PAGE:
The flat tax has risen from academic obscurity to the policy of choice for 25 nations over the last 15 years. Of the nations that adopted the flat tax, none has abandoned it despite spirited political challenges or changes of government. These countries have often been able to reduce their rates over time, reflecting the strong revenue-gathering function of the flat tax.
• While multi-rate tax structures are intended to collect proportionately more revenue from higher income earners, it is important to recognize that income tax burdens are partially passed on to the consumers of the goods and services which the income earner produces. Depending on the relative supply and demand elasticity of high-income earners who sell their labour and the low-income consumers who buy their products, the ironic result that progressive tax structures hit the poor hardest is theoretically possible and may well be a practical reality.
• While multi-rate taxation systems are partially intended to reduce inequalities caused by accidents of fortune or misfortune in life, it is worth noting that one of the biggest determinants of income is actually age. The average 45 to 54 year old in Saskatchewan earns $46,800, which is almost two-and-a-half times the $18,800 that the average 20 to 24 year old earns. Much of the income inequality that progressive taxation is designed to alleviate is between people at different life stages rather than between people with different life fortunes.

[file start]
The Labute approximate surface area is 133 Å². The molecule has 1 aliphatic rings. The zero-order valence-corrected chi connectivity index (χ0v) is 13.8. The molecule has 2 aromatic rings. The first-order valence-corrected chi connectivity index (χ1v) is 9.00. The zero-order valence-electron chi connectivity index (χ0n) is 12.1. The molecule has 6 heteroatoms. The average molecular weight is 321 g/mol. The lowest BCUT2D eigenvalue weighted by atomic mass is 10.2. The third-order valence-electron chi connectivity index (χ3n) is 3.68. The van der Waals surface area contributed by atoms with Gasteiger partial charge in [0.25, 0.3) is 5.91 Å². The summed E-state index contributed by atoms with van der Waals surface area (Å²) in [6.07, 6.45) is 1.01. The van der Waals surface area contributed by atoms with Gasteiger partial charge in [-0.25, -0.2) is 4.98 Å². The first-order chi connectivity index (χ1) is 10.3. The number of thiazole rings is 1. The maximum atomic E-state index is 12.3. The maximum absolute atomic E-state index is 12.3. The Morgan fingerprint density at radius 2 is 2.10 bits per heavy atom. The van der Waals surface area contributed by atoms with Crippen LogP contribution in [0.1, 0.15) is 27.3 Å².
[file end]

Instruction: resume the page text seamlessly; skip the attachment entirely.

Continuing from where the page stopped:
• While proponents of multi-rate taxation structures often claim it is more moral to take “from each according to his abilities [and give] to each according to his needs,” there is an alternative view: Because high-income earners account for a very small number of voters, progressive tax structures are in place simply as the result of a cynical political calculus. It is up to voters to decide whether singling people out for extra taxation because politicians can fits their sense of morality.
• Income is not wealth, so incremental income taxes are a poor mechanism for targeting wealth. This realization should be obvious but is often overlooked in the rhetoric of tax policy, for example “taxing the rich.” Clarifying the language to talk only about taxing income would not only be a more precise way to discuss tax structures, it would also sanitize the discussion of unhelpful class warfare type rhetoric.